Just came across the info about the Harvard webinar happening TODAY (May 2, 2023) 11:00 a.m. – 12:00 p.m. (Eastern Time). You can register here. If you can’t make it, the organizers will provide access to webinar recording for those who register. More info from the event webpage:
Artificial intelligence (AI)—including generative AI tools like ChatGPT—can be a force multiplier for instructors. Join Wharton Associate Professor Ethan Mollick and Wharton Interactive’s Director of Pedagogy Dr. Lilach Mollick as they showcase how AI can revolutionize the way you teach.
In this webinar, you will:
Witness a live demonstration of working with Large Language Models (LLMs)
Learn how to use AI to generate useful teaching materials with ease
Discover the advantages and disadvantages of various AI techniques
Understand how AI can help identify knowledge gaps, uncover misconceptions, and support student learning
Don’t miss this important opportunity to learn from leading experts in the field, enhance your teaching strategies, and get your generative AI questions answered.
I did my own webinar a month ago. Here’s a handout with some tips for instructors and links to slides & a recording:
I’m hoping by the end of the summer to test out the best open source alternatives to ChatGPT to recommend to instructors. Right now there are some options like Open Assistant https://open-assistant.io/ , Hugging Chat (based on Open Assistant), StableLM, Stable Vicuna, etc.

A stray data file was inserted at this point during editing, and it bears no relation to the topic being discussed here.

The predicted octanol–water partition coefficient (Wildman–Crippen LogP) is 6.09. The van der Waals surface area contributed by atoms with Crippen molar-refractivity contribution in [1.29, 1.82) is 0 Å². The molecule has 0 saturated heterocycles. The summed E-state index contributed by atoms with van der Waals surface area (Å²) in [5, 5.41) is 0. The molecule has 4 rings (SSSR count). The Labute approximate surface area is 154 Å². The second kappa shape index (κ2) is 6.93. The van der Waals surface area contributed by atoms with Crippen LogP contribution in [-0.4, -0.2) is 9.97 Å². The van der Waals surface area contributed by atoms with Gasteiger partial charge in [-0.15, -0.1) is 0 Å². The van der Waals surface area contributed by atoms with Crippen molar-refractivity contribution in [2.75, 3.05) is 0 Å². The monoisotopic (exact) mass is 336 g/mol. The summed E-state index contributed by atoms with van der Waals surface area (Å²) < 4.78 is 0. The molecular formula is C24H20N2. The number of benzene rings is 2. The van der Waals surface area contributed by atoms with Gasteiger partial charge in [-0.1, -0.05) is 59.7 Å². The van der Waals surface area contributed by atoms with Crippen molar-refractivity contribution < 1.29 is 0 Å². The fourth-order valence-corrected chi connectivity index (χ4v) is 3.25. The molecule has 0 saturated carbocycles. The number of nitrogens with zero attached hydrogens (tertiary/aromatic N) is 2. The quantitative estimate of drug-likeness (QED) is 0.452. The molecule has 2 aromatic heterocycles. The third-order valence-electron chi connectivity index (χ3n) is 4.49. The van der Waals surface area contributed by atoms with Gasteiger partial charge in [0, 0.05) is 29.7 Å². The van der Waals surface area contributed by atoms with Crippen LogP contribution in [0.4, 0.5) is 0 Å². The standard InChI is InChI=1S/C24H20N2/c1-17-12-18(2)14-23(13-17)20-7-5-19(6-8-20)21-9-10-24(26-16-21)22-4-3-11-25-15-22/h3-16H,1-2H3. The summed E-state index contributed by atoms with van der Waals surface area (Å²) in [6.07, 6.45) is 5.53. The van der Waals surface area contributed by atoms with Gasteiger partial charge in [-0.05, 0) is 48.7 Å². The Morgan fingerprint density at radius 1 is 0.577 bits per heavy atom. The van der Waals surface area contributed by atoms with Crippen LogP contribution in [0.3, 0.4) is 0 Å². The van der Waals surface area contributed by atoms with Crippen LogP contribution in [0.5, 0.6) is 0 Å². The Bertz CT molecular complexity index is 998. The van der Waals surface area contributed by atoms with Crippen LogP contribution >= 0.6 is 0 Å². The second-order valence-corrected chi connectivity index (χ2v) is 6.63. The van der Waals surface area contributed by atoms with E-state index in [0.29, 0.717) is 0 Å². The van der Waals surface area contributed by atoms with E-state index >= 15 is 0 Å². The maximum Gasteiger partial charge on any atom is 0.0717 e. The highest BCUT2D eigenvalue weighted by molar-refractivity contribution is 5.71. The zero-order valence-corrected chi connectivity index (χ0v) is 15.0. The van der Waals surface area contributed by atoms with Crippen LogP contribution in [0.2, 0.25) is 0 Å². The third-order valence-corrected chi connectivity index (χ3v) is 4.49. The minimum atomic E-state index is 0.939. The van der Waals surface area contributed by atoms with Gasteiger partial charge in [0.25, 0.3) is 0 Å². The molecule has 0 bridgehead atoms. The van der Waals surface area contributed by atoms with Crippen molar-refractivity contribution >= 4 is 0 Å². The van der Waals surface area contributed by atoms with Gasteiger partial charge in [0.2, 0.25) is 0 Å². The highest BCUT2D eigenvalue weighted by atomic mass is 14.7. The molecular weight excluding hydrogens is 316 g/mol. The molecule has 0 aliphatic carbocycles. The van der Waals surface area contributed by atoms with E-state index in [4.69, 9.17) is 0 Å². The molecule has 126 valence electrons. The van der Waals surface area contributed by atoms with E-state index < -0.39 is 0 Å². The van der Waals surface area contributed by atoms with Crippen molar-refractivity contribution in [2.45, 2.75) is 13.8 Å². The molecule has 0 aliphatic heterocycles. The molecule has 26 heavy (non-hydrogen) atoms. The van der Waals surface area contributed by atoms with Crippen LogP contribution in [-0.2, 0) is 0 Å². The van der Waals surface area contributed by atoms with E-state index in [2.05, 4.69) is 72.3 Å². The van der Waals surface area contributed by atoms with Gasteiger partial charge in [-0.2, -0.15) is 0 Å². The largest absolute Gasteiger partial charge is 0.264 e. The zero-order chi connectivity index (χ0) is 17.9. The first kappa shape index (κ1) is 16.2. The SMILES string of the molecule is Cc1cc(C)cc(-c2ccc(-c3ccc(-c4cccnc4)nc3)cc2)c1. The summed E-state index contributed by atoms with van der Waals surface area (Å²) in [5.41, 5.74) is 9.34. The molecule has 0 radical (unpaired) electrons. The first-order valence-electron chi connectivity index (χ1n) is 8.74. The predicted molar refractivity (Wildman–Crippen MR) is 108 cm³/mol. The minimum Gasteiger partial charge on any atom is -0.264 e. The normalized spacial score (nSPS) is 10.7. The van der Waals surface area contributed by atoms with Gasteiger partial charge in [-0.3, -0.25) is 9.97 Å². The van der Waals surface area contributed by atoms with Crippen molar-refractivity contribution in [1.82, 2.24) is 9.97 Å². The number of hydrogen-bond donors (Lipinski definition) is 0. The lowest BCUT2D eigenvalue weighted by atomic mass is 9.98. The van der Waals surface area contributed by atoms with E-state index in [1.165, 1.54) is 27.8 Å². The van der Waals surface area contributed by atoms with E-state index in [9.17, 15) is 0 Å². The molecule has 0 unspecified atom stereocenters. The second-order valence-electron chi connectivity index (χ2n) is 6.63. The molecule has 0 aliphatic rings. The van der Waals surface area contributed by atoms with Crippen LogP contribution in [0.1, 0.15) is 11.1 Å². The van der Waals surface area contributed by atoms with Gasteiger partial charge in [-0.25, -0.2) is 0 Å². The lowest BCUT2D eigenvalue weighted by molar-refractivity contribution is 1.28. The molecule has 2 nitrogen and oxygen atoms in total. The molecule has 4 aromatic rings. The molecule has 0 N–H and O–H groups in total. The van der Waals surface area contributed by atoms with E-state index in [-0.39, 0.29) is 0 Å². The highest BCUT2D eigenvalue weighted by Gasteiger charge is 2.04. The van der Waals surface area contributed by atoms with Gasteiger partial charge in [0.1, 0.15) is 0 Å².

Thanks for all of this Doug, especially the resources in the handout. I’m keen to see what you discover for open source alternatives --I tapped a lot into Hugging Face when the image generators were starting to appear a year ago. Their NLP course looked intriguing though it requires a “good knowledge of python”.
The front face of https://stability.ai/ looks promising, and I just got distracted playing with Dream Studio, but poking around you find a lot of the tools attract with free and credits, or ones like the Photoshop plugin require API keys that are going to require $ too.
With the image tools, e.g. Adobe Firefly, they are providing a lot of options so it’s not just enter prompt and click (I saw Dreamstudio had a negative prompt, what to exclude).
It’s a dizzying array of options, and again, appreciate anything you share from your explorations.
This was a great webinar and I have gone away with some amazing ideas about to use AI. At present I am preparing some draft learning content for short 10-credit / 5-week modules, not the definitive article, but the starting point. I am now able to design a whole module with aim, learning outcomes, indicative content, assessment brief, authentic assessment methodology, marking grid, and reading list in approximately 30-45 minutes. I can produce about 5 a day and then send these to academic faculty for them to proof-read and put their mark on these.
Next step is to share process and see what reaction is, at present nobody knows that the draft is AI generated and those that have read the modules, think they are brilliant.
Question I do have is, are there any AI principles in academia that regulate Generative AI use in creating learning content?